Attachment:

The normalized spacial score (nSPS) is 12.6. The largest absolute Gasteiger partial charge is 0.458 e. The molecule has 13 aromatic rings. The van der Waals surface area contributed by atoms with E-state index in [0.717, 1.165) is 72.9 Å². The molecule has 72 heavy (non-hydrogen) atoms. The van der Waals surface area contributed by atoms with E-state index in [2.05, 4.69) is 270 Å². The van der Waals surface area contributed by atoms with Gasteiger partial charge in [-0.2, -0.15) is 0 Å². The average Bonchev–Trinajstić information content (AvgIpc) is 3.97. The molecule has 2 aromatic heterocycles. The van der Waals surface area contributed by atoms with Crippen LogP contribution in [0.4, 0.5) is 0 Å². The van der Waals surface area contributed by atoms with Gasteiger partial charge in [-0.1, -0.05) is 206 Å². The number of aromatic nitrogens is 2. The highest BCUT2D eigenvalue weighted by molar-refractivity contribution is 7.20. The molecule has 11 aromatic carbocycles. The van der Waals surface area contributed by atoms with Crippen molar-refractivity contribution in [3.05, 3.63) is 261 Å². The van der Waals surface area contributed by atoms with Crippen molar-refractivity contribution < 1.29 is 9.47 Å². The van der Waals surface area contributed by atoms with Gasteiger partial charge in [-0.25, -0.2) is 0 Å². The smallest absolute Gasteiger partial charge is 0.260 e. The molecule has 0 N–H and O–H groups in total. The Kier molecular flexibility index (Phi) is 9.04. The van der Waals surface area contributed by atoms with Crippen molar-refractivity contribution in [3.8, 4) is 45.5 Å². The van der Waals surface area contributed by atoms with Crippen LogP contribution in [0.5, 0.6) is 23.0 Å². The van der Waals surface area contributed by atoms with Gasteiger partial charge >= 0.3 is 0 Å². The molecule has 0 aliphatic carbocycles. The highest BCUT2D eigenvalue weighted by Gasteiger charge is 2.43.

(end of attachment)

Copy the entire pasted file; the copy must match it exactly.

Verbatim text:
The normalized spacial score (nSPS) is 12.6. The largest absolute Gasteiger partial charge is 0.458 e. The molecule has 13 aromatic rings. The van der Waals surface area contributed by atoms with E-state index in [0.717, 1.165) is 72.9 Å². The molecule has 72 heavy (non-hydrogen) atoms. The van der Waals surface area contributed by atoms with E-state index in [2.05, 4.69) is 270 Å². The van der Waals surface area contributed by atoms with Gasteiger partial charge in [-0.2, -0.15) is 0 Å². The average Bonchev–Trinajstić information content (AvgIpc) is 3.97. The molecule has 2 aromatic heterocycles. The van der Waals surface area contributed by atoms with Crippen LogP contribution in [0.4, 0.5) is 0 Å². The van der Waals surface area contributed by atoms with Gasteiger partial charge in [-0.1, -0.05) is 206 Å². The number of aromatic nitrogens is 2. The highest BCUT2D eigenvalue weighted by molar-refractivity contribution is 7.20. The molecule has 11 aromatic carbocycles. The van der Waals surface area contributed by atoms with Crippen molar-refractivity contribution in [3.05, 3.63) is 261 Å². The van der Waals surface area contributed by atoms with Crippen molar-refractivity contribution < 1.29 is 9.47 Å². The van der Waals surface area contributed by atoms with Gasteiger partial charge in [-0.25, -0.2) is 0 Å². The smallest absolute Gasteiger partial charge is 0.260 e. The molecule has 0 N–H and O–H groups in total. The Kier molecular flexibility index (Phi) is 9.04. The van der Waals surface area contributed by atoms with Crippen molar-refractivity contribution in [3.8, 4) is 45.5 Å². The van der Waals surface area contributed by atoms with Crippen LogP contribution in [0.5, 0.6) is 23.0 Å². The van der Waals surface area contributed by atoms with Gasteiger partial charge >= 0.3 is 0 Å². The molecule has 0 aliphatic carbocycles. The highest BCUT2D eigenvalue weighted by Gasteiger charge is 2.43.